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Combinatorial signaling microenvironments for manipulating cell fate

  • Author(s): Flaim, Christopher Jason
  • et al.
Abstract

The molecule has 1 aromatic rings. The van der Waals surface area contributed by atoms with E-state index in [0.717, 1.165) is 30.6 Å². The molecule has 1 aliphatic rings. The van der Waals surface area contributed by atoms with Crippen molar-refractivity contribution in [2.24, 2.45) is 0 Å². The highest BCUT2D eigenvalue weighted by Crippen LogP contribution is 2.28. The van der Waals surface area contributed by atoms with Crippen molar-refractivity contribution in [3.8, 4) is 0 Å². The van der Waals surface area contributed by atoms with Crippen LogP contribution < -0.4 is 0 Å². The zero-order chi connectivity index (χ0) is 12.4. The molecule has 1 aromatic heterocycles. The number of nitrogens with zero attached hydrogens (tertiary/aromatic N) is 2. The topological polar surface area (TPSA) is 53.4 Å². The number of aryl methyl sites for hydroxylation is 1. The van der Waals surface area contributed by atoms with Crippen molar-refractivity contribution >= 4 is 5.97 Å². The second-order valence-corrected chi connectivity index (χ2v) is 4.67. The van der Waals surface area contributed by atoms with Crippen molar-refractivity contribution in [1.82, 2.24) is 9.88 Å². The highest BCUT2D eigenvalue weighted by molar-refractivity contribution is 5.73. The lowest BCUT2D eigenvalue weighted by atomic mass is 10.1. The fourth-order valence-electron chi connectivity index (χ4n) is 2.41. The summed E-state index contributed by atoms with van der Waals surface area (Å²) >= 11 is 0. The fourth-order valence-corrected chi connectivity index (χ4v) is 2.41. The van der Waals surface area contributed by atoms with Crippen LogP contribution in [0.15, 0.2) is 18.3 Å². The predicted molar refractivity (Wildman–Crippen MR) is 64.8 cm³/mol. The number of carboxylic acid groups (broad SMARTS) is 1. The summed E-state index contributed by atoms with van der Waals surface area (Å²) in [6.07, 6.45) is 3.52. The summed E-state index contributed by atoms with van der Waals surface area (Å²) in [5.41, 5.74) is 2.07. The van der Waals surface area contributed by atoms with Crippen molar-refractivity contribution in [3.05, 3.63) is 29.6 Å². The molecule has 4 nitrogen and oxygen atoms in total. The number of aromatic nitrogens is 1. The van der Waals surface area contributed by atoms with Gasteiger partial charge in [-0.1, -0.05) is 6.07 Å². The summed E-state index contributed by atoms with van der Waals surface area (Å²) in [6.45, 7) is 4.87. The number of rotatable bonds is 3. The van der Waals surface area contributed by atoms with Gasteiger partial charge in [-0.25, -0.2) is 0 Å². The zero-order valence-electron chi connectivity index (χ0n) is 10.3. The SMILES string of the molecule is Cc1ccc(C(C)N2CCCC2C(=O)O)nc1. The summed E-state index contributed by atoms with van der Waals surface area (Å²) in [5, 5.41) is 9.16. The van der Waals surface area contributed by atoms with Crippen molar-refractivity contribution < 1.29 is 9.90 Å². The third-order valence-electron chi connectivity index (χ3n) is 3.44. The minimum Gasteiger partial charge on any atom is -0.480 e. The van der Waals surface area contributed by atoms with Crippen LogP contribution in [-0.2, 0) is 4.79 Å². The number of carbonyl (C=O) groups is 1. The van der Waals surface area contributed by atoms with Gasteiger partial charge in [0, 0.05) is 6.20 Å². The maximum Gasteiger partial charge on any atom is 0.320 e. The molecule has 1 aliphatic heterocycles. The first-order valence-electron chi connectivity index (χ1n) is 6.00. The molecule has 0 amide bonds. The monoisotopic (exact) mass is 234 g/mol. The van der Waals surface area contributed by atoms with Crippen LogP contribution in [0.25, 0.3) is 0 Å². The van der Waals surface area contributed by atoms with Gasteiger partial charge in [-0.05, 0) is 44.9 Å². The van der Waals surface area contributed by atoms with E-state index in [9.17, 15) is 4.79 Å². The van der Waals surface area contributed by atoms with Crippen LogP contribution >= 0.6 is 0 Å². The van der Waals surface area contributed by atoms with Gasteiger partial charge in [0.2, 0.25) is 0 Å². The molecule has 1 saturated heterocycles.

Embryonic stem cells have the capacity to replicate and differentiate into specialized cell types. Current methodologies for driving ES differentiation in vitro are highly inefficient, rely on using relatively large 3D aggregates of cells, and do not permit an adequate diversity of signaling environments. While the differentiation effects of soluble signals has been extensively investigated, extracellular matrix signals, mediated by integrin ligation, have not been systematically examined. Furthermore, the well-established crosstalk between integrin and growth factor signaling has not been systematically explored. In this dissertation, we focus initially on developing a platform for studying combinatorial extracellular matrix signaling environments in parallel. Using robotic spotting techniques, we develop microarray methods for controlled protein immobilization and micropatterned cell culture assays on these confined domains. We demonstrate the utility of the platform by studying the effects of combinatorial ECM protein mixtures on cell differentiation in two contexts: 1) maintaining primary liver cell function; and 2) mouse embryonic stem cell differentiation towards an early hepatic fate. To assess early liver fate specification, we utilize the I114 reporter cell line. Factorial analysis methods identify evidence of potentially synergistic and antagonistic ECM interactions in both hepatocyte and ES differentiation studies. To study the interaction of ECM and GF environments, we next developed a multiwell ECM platform (i.e. 100 ECM spots per well of a 96-well plate) and novel methods for quantitative data acquisition. In particular, we demonstrate the ability to use lineage-specific GFP reporters, conversion of this signal to a fluorescent Cy5- equivalent that can be detected by laser excitation, and validate the use of confocal DNA microarray scanners and software for data acquisition and quantitation. Using controlled population mixtures, we characterize and validate in situ semi-quantitative assays for GFP and DNA. We demonstrate this new technology by studying the effects of 240 unique signaling environments on mES differentiation towards the cardiac lineage using a GFP reporter of MHC-a. This versatile technique is compatible with virtually any set of insoluble and soluble cues, leverages existing software and hardware commonly available, and represents an important step towards the development of the 'systems biology' of stem cells

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